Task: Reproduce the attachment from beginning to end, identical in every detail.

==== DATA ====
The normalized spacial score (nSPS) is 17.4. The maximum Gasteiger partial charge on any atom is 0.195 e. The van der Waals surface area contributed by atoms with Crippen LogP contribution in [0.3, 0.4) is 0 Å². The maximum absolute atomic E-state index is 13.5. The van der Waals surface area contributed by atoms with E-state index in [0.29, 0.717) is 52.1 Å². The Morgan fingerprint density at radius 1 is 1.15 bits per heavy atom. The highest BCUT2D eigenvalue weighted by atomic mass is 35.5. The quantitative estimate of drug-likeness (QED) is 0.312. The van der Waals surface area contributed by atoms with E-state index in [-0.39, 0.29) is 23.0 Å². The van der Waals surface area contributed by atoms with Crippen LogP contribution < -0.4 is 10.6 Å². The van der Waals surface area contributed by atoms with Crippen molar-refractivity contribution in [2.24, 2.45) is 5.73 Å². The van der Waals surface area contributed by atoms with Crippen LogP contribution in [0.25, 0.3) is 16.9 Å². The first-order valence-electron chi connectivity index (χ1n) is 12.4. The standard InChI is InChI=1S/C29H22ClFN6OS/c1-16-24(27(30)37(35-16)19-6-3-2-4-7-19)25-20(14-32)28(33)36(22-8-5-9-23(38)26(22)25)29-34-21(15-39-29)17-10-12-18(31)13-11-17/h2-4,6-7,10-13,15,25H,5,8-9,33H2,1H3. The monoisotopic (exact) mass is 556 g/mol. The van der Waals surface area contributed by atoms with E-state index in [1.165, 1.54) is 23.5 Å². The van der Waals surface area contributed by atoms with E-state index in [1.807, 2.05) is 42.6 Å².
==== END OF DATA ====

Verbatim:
The normalized spacial score (nSPS) is 17.4. The maximum Gasteiger partial charge on any atom is 0.195 e. The van der Waals surface area contributed by atoms with Crippen LogP contribution in [0.3, 0.4) is 0 Å². The maximum absolute atomic E-state index is 13.5. The van der Waals surface area contributed by atoms with E-state index in [0.29, 0.717) is 52.1 Å². The Morgan fingerprint density at radius 1 is 1.15 bits per heavy atom. The highest BCUT2D eigenvalue weighted by atomic mass is 35.5. The quantitative estimate of drug-likeness (QED) is 0.312. The van der Waals surface area contributed by atoms with E-state index in [-0.39, 0.29) is 23.0 Å². The van der Waals surface area contributed by atoms with Crippen LogP contribution < -0.4 is 10.6 Å². The van der Waals surface area contributed by atoms with Crippen molar-refractivity contribution in [2.24, 2.45) is 5.73 Å². The van der Waals surface area contributed by atoms with Crippen LogP contribution in [0.25, 0.3) is 16.9 Å². The first-order valence-electron chi connectivity index (χ1n) is 12.4. The standard InChI is InChI=1S/C29H22ClFN6OS/c1-16-24(27(30)37(35-16)19-6-3-2-4-7-19)25-20(14-32)28(33)36(22-8-5-9-23(38)26(22)25)29-34-21(15-39-29)17-10-12-18(31)13-11-17/h2-4,6-7,10-13,15,25H,5,8-9,33H2,1H3. The monoisotopic (exact) mass is 556 g/mol. The van der Waals surface area contributed by atoms with E-state index in [1.165, 1.54) is 23.5 Å². The van der Waals surface area contributed by atoms with E-state index in [1.807, 2.05) is 42.6 Å².